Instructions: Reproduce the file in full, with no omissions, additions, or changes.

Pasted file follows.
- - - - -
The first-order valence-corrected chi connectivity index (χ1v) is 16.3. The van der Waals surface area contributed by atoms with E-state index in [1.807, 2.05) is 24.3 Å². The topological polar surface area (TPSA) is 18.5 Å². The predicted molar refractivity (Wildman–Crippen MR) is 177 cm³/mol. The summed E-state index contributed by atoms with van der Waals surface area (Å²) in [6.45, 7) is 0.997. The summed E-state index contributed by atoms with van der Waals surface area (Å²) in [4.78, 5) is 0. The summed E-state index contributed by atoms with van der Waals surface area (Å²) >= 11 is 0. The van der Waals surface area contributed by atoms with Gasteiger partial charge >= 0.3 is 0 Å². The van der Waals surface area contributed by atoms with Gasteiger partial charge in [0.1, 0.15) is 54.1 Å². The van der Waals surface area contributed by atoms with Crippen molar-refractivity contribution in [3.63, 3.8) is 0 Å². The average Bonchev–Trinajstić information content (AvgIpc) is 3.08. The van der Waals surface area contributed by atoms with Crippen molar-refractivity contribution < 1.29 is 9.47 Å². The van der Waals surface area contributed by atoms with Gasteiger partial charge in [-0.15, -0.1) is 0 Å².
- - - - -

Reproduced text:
The first-order valence-corrected chi connectivity index (χ1v) is 16.3. The van der Waals surface area contributed by atoms with E-state index in [1.807, 2.05) is 24.3 Å². The topological polar surface area (TPSA) is 18.5 Å². The predicted molar refractivity (Wildman–Crippen MR) is 177 cm³/mol. The summed E-state index contributed by atoms with van der Waals surface area (Å²) in [6.45, 7) is 0.997. The summed E-state index contributed by atoms with van der Waals surface area (Å²) in [4.78, 5) is 0. The summed E-state index contributed by atoms with van der Waals surface area (Å²) >= 11 is 0. The van der Waals surface area contributed by atoms with Gasteiger partial charge >= 0.3 is 0 Å². The van der Waals surface area contributed by atoms with Gasteiger partial charge in [0.1, 0.15) is 54.1 Å². The van der Waals surface area contributed by atoms with Crippen molar-refractivity contribution in [3.63, 3.8) is 0 Å². The average Bonchev–Trinajstić information content (AvgIpc) is 3.08. The van der Waals surface area contributed by atoms with Crippen molar-refractivity contribution < 1.29 is 9.47 Å². The van der Waals surface area contributed by atoms with Gasteiger partial charge in [-0.15, -0.1) is 0 Å².